Lawfare in Ecuador: Interpol rejects the detention of Correa, the persecution continues

The political persecution of Correa is aimed at detracting from public debate on the new law that condones fines and interest owed to the Treasury by the most powerful economic groups.

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The Interpol (international police) rejected the request for a Red Notice for the capture of ex-president of Ecuador Rafael Correa for his supposed link to the kidnapping of an opposition figure in 2012, arguing that the measure is not compatible with respect for human rights.


What is happening in Ecuador is a judicial war with multiple objectives: to discredit the governmental administration of the ex-president, prevent his return to politics, destroy his public image and postpone – or try to prevent - a foreseeable crisis of governability.


Following the acceptance of the resignation of the vice president María Alejandra Vicuña, the National Assembly is to elect her replacement. President Lenin Moreno presented a triad: Otto Sonnenholzner is an economist and radio commentator; Nancy Vasco comes from the social sector; and Agustín Albán, resident in Mexico, is Rector of the Private University Univer Milenium, with ample experience in fusions and acquisitions, corporative financing and private capital[1].


Analysts coincide that a judicial process has been built against Correa upon the same crude bases of suspicions, false witnesses and lack of proofs, that in Brazil have imprisoned ex-president Lula – for the supposed possession of a dwelling that was never registered in his name nor that of his family members –, and that in Argentina sustain the cause for “treason” against ex-president Cristina Fernández.


Correa, who is living in Belgium, celebrated the decision disclosed by the Ecuadorian justice system: “we thank the decision of Interpol, but this was no surprise. We expected this decision”, after denouncing once again that this is a case of political persecution. “The Ecuadorian authorities insist on persecuting me”.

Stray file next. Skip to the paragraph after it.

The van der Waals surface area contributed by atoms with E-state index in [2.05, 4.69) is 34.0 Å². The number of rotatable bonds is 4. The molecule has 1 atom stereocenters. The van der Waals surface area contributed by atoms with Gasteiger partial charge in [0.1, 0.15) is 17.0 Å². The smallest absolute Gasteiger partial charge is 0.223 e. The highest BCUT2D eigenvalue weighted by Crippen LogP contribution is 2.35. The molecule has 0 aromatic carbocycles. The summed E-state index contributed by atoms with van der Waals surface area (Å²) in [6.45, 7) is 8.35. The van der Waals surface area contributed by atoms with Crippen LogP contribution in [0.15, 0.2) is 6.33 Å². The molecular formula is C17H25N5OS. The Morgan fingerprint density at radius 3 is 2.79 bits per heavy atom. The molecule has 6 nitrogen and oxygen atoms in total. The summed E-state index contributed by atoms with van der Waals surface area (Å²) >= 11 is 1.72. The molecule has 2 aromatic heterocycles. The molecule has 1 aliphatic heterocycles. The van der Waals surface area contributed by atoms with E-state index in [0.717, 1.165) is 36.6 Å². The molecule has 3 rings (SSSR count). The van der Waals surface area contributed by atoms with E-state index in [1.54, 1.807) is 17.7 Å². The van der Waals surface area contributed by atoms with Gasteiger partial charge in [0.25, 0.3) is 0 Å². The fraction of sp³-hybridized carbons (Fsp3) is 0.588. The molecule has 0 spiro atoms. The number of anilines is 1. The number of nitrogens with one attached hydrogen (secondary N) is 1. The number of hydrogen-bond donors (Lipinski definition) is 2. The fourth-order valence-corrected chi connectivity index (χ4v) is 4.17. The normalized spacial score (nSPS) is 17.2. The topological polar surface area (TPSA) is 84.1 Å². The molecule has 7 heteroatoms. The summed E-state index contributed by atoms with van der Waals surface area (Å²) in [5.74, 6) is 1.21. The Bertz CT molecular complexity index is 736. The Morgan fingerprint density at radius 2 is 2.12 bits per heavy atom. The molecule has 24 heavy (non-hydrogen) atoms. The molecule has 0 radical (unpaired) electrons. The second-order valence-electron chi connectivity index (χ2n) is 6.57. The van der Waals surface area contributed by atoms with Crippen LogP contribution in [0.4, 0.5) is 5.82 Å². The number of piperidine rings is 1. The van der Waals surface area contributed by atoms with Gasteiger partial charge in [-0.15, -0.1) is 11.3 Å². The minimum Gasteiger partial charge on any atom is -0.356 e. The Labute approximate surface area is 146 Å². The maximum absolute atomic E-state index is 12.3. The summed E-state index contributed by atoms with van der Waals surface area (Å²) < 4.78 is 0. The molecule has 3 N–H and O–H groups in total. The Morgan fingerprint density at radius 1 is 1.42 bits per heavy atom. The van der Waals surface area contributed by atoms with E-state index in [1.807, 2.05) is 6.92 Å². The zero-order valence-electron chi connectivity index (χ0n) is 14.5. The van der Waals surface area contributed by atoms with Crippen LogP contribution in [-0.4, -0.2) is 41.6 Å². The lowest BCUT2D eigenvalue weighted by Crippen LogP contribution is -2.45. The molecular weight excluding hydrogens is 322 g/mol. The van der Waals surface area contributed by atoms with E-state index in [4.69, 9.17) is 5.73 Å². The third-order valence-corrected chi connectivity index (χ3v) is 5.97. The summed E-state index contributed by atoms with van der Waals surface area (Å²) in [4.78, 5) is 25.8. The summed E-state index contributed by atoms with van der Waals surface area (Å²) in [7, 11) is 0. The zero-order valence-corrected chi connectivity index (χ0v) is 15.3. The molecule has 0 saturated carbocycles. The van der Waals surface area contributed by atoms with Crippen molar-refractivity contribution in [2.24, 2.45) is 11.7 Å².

“Having seriously examined all the elements concerning the judicial situation of the Petitioner – Rafael Correa – the information available to the Commission revealed that the retention of the data in the System of Information of Interpol was not compatible with the obligation of Interpol to ensure the effective cooperation between police authorities within the framework of respect for the Universal Declaration of Human Rights (Art. 2 of the Statutes of Interpol)”, affirms the communiqué.


Immediately, the Ecuadorian National Court of Justice responded that the resolution of Interpol is subject to revision and that the red notification and extradition are independent procedures.


At the end of his government, Correa moved to Belgium where he received the legal notification that associated him with the kidnapping of opposition figure Fernando Balda, that took place in Colombia. The case, initiated by the Colombian intelligence services as was denounced at the time, took a further step when Ecuadorian justice requested the arrest of Correa by Interpol.


Balda accuses the former head of state of ordering his kidnapping in Bogota, where five persons employed force to put him in a car that was later intercepted by local police allowing for the liberation of Balda.


Correa, president from 2007 to 2017, was called to trial on November 7, together with two ex agents who are detained and an ex Chief of the Secretariat of Intelligence who now lives in Spain, but who did not attend. The ex-president will only face judgment if he is brought before a tribunal, because the law prohibits a trial in absence. “It is clear that these cardboard trials taking place in Ecuador, that would not be possible in a State of Law, will not even reach the first level”, Correa pointed out.